There are no family photographs, only memories. Memories of a five-year old imprisoned by Japanese soldiers. Memories of love, courage and most of all hope. Hope that there was a God who would walk through the valley of death, known as WWII, with her. And He did.
Tuesday, January 9, 2007
War Comes Home
These are the first stories my mom can remember as we try to put the pieces of her life all in order. Information of dates, times and places are still sketchy but I can feel it come together. She does want to make it clear that she harbors no anger against the Japanese or the Indonesian people. These are her earliest memories . . .
Japanese soldiers came today. They took my Pappie and Opa away. Mom won’t tell us where they’ve been taken, only that we will see them again. She’s a good Christian woman but today she told a lie—maybe even two. I don’t think we’ll see Pappie and Opa again, for one, and she also said that my older brother was only ten years old. He’s really twelve. Though I do think that God will forgive her because that lie allowed us to keep our brother home, it was still a lie. I don’t like what this war has done to all of us.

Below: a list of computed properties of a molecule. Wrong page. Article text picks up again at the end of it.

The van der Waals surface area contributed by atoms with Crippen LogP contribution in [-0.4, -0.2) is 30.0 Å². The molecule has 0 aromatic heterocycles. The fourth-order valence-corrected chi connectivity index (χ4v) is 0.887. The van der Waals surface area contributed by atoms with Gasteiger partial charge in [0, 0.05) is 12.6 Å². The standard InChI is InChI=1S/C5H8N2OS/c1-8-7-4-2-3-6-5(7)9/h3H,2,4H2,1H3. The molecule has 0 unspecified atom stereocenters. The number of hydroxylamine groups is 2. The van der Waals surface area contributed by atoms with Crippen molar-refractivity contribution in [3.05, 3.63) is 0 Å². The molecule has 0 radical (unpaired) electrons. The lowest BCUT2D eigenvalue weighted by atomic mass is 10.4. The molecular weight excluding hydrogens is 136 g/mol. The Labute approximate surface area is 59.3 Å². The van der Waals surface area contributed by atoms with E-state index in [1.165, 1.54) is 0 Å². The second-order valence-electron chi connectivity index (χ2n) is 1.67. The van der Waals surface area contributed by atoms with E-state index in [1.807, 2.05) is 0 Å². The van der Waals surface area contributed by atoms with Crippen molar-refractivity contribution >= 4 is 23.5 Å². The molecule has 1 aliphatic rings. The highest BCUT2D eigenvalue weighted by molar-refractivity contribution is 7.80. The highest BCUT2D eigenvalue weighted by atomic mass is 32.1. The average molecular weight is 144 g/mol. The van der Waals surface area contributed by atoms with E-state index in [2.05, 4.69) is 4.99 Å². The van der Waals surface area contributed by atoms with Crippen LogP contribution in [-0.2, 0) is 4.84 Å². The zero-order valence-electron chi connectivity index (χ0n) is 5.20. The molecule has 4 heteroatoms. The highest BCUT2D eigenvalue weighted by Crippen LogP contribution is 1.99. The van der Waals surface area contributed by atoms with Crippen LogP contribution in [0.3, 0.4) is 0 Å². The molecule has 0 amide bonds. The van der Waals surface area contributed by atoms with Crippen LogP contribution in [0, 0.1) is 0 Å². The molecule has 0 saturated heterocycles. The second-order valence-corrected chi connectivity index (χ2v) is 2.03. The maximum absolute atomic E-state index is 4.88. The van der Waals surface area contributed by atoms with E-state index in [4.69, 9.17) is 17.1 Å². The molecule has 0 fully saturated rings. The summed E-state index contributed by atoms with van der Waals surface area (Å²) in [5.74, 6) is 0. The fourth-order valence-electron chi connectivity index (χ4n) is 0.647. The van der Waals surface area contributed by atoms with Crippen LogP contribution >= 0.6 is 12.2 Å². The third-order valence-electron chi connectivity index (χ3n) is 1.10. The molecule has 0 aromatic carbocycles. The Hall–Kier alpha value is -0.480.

The Japanese soldier in charge said that we were not to leave our house. If we did they had the right to shoot us. I’m not quite sure who gave them that right but I believe they really will shoot us and without one feeling of guilt. So we are under house arrest, I think that’s what adults call it.
Most of the Dutch soldiers left before the Japanese soldiers came to Soerabaja. We could have used their help. Some of them stayed. Unfortunately most of them were captured and killed. I don’t understand all this killing. What is it we have done to make them so mad?
I learned in Sunday school that we are to love our enemies. This is hard to do for me, but I know I must try. Furthermore, it seems that if we are to get back to Sunday school we will have to break the new law—all Indonesian people must stay inside their homes. Like most kids, I thought it would be exciting to be known as a criminal, but it really isn’t fun at all. Let me explain.
A few days locked up in our house was enough to drive a normal person a little crazy, especially when you have to share everything with your sister and brothers. Mammie announced that this was the night we were going to leave the house for a few hours. “We’re going to church,” she said.
We were very happy, indeed, but we were ill prepared for what was coming.